Growing legumes in the home garden is not difficult, neither would it be in schools. They supply dietary protein; and important vitamins, minerals and phytonutrients. More, they could provide an income for families and because of their ability to fix nitrogen from the atmosphere, replenish soil fertility obviating the need for fertiliser.
Beans and peas can with ease be grown year round for hungry, starving stomachs and stunted bodies; the start made in school gardens and the knowledge carried home. Our favourite is the broad bean because it is the only legume that can supply all nine of the essential amino acids; it’s a complete protein like milk, eggs and meat. And they are prolific, each plant providing a huge amount of food for months.
By connecting with legumes in the garden, children can learn about the gases in the air, how rhizobia bacteria attached to their roots capture the nitrogen in the atmosphere for the amino acids that form our protein; and the divine process of photosynthesis that takes carbon dioxide and water, releasing life-giving oxygen for us and all animals.
This is not just hot air; at Our Green Home we have walked the talk. We enjoy green climbers and limas in the summer, broad beans and peas in the winter; every single day of the year from a suburban garden.
It’s of great significance that both China and Ethiopia have cottoned onto the benefits of the broad bean; they have become the largest growers in the world. Could the humble fava as it is called in many countries be part of the reason that Ethiopian Air has flourished and SAA is in the doldrums?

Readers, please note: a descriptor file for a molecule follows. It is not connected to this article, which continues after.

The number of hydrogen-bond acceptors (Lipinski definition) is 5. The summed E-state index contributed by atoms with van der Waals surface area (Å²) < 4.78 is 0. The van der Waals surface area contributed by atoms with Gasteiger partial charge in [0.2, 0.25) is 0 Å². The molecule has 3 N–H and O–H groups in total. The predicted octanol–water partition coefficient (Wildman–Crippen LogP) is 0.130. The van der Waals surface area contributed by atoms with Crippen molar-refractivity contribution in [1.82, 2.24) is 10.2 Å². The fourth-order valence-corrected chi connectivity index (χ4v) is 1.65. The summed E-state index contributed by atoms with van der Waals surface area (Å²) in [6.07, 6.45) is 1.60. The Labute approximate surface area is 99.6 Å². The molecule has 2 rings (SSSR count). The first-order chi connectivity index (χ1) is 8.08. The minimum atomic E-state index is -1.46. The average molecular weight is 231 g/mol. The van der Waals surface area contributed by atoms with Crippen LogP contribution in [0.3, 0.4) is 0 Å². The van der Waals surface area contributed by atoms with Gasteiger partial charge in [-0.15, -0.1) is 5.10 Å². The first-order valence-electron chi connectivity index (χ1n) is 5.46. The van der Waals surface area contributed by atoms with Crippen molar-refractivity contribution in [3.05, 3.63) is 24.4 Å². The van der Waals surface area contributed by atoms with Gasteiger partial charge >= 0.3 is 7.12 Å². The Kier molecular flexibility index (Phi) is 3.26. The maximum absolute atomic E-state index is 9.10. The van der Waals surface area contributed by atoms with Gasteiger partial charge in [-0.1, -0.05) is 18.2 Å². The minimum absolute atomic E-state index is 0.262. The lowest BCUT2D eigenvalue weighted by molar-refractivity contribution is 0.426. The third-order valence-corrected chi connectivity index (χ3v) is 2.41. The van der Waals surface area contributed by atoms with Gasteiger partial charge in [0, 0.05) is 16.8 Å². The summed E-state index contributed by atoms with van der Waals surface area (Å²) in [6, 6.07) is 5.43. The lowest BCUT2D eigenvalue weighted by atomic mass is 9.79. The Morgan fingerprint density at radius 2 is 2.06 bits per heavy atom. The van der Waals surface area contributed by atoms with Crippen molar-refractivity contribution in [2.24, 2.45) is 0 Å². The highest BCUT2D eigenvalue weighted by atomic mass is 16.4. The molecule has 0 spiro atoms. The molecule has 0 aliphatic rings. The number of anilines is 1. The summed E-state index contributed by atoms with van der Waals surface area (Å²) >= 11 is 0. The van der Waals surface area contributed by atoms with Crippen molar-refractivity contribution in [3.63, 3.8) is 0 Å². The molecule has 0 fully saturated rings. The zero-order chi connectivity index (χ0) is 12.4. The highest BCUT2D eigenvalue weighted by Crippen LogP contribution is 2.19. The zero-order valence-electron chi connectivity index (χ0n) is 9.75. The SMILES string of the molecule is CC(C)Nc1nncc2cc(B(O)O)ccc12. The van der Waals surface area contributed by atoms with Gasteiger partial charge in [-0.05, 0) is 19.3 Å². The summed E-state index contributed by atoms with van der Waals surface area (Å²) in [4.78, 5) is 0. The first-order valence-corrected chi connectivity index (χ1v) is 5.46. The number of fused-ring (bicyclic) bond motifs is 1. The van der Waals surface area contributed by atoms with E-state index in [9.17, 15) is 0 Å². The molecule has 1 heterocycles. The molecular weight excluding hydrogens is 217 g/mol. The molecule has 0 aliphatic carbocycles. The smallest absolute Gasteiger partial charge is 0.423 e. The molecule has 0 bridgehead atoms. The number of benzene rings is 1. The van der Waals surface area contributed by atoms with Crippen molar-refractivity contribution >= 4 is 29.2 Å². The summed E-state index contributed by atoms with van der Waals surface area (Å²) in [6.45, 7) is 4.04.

All it would take would be for each and every hungry family to plant six seeds per member. They do require considerable attention; staking, tying and regular watering. Is it too much to ask unemployed hungry people to spend half an hour each day tending their beans and carrying buckets of water from the shower or stream to the garden? In return they will have a complete protein for nearly six months of the year; longer if they freeze the surplus.
And then many other legumes could be grown year round; the common green climbing bean, limas and peanuts, for example. All have their own unique nutrients; iron, zinc and calcium. They are also rich in folate, niacin and many other vitamins.
Growing starches like maize, potatoes and butternut in school and home gardens would be so simple. No family should ever go hungry; nor any child be stunted. Building great big compost heaps is part of the deal. Biodegradable material is available everywhere. There are leaves, grass cuttings and vegetation at each corner; manure from goats, chickens and cattle too.
Just one susu plant, also known as chaote squash provided us with 150 gourds this year; we ate one almost every day for seven months. They are absolutely the easiest and most prolific food in Our Green Garden; a true highly-nutritious staple.
It is so simple to have ample greens from school and home gardens throughout the year. Spinach, kale and broccoli are the mainstays; many varieties of lettuce obviously. Rocket and coriander grow like weeds, in all providing far more than an average family could ever eat. The surplus could be used to feed rabbits and chickens for meat and eggs.
There is absolutely no reason why even one child should be hungry; and stunting could be a matter assigned to history. But which of the two forces at work will overcome? At present greed, lack of knowledge and sheer laziness are winning hands down.
All of this is counter big business. They want us to buy food from supermarkets, seeds in little packets and fertiliser in bags; at a huge markup in price and an equally massive drop in nutrient value. It's time to protect ourselves from the serious diseases caused by ecocides; and the additives use to flavour and preserve our refined meals unto everlasting life.
Stunting story suggests scenarios to restore harmony and balance; the success of all nations lies in the hands of their children. Without good food for their kids countries will inevitably become places without hope or a future.